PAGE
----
Network Monitor as a Programmatic Intrusion Detection System

Detect Threats, Passively Identify Devices and Selectively Capture Packets

Network Monitor release 2.7.1 implements the ability to add custom scripting rules that can run on every packet or flow, allowing automatic analysis of network metadata. This capability allows for advanced intrusion detection – not just checking for certain byte sequences, but direct access to metadata while coding in a programming language.

For example, a rule can be created to match instances where a sender of an email uses an email address that has a different domain from where it was actually sent. Another could save PCAP for a certain IP address or when a certain protocol is used or only during off-hours. Rules could determine if the traffic includes a series of suspicious behaviors before sending alarms to both the Network Monitor interface and SIEM for further correlations.

Programmatic handing of network traffic is fairly complex, and this post will give a quick overview of how to create new analytics. The examples above only touch the surface, but the ability to perform these tasks is built based on only a few major features: selecting metadata, setting custom metadata, alarming and syslog and saving PCAP.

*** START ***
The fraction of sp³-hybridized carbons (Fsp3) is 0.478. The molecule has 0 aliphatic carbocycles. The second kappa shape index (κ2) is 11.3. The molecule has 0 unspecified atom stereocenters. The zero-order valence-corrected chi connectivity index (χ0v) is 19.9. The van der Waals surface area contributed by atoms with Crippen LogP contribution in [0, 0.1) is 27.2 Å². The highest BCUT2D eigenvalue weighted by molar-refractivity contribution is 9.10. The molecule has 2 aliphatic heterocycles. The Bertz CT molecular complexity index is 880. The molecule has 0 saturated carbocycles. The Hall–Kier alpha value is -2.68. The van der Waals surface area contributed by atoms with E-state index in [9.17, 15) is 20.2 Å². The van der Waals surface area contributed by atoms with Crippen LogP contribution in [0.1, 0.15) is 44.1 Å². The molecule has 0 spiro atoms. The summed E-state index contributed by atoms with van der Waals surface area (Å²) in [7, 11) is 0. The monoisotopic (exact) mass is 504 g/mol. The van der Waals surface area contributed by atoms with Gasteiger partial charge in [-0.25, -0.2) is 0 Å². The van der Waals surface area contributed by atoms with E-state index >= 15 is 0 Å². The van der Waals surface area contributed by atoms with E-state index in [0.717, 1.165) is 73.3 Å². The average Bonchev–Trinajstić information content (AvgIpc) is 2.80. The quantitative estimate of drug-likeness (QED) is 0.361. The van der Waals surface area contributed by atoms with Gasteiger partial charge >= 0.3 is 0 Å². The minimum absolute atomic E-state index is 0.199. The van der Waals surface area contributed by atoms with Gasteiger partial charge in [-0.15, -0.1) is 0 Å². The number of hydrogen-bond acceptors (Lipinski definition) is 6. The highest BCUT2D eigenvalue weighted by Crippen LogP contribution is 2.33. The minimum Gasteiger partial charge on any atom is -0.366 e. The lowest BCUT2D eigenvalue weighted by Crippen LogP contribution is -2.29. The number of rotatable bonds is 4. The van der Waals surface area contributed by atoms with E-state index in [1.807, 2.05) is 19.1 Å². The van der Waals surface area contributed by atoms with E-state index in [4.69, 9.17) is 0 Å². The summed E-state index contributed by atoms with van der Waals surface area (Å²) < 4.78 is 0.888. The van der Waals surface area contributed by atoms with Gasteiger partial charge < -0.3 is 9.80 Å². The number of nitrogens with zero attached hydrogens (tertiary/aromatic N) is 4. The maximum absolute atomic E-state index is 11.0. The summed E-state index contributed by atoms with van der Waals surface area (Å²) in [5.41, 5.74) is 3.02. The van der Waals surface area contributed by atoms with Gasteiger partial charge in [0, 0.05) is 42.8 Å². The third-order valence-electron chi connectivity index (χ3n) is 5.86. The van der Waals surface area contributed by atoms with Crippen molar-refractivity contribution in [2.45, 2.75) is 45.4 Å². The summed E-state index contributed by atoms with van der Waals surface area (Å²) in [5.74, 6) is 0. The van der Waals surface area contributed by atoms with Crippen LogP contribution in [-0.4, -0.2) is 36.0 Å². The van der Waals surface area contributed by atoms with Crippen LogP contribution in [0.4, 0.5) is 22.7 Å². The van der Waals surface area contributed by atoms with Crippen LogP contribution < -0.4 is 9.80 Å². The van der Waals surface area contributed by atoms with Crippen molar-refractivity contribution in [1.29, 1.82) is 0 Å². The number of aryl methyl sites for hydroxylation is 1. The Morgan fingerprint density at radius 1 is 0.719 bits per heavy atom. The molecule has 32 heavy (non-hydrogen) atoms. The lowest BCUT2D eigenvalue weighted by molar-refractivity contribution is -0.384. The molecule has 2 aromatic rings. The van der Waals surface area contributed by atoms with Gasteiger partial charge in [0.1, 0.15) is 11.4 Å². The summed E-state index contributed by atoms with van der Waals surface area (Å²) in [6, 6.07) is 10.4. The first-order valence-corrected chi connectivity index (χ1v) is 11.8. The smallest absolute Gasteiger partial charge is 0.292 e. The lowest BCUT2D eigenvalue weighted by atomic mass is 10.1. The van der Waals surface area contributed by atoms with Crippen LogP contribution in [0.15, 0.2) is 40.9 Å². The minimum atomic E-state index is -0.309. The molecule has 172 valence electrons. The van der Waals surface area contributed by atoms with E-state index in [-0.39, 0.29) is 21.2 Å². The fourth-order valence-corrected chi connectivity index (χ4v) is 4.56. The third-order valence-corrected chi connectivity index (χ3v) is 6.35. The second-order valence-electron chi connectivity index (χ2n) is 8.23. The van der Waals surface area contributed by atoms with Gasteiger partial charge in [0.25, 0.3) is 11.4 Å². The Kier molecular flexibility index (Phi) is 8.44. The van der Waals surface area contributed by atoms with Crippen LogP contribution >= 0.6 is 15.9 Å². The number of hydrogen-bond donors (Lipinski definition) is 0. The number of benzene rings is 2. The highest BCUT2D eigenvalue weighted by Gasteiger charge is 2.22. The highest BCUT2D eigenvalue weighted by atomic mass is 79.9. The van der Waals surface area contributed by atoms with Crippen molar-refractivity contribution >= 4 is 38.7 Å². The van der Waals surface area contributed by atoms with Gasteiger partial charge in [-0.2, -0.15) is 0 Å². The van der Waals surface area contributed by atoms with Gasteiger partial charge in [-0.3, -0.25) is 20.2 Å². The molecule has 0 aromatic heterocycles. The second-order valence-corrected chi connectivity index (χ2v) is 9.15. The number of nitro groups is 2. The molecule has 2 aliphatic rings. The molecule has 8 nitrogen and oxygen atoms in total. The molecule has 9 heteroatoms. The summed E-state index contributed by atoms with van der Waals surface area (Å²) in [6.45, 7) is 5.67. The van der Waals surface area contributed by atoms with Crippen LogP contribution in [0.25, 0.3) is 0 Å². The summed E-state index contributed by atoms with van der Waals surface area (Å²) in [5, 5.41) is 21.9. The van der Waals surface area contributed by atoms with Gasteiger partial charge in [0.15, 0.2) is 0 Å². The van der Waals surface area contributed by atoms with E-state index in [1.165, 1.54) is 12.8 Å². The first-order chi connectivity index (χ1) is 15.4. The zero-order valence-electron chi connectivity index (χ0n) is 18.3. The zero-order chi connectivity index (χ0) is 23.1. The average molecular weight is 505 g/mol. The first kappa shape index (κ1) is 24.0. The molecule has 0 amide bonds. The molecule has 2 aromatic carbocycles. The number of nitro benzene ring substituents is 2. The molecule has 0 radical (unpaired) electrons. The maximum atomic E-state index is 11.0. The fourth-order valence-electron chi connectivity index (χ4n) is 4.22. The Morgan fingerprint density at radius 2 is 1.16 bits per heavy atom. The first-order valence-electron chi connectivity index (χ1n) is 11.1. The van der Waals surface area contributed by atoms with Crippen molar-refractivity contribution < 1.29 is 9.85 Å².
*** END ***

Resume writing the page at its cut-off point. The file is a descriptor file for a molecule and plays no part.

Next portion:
These scripts are written in the Lua programming language, and these features are basically functions that allow the user to plug into Network Monitor. These will be described in the following sections.

Selecting Metadata

Network Monitor’s core feature is recognizing and parsing thousands of metadata fields from hundreds of network applications. With that metadata, users can search key/value pairs using Lucene Query Syntax to find pretty much anything happening on their network (Network Monitor Quick Tips). Combining this power with a scripting language opens many possibilities.

Metadata is divided into categories, and it’s important to know the category when trying to select specific fields. There are two major sections: general metadata and extended metadata. General metadata is information that should be found in most flows. It will have its own function to retrieve it.

Name Function Datatype Use
Session ID/Unique ID GetUuid(dpiMsg) int Find specific flow
Application GetLatestApplication(dpiMsg) string Protocol/known application (ie, http, dns, gmail)
Source IP GetSrcIP4String(dpiMsg) string Filter on IP
Destination IP GetDstIP4String(dpiMsg) string Filter on IP
Start Time GetStartTime(dpiMsg) int Beginning of flow
End Time GetEndTime(dpiMsg) int End of flow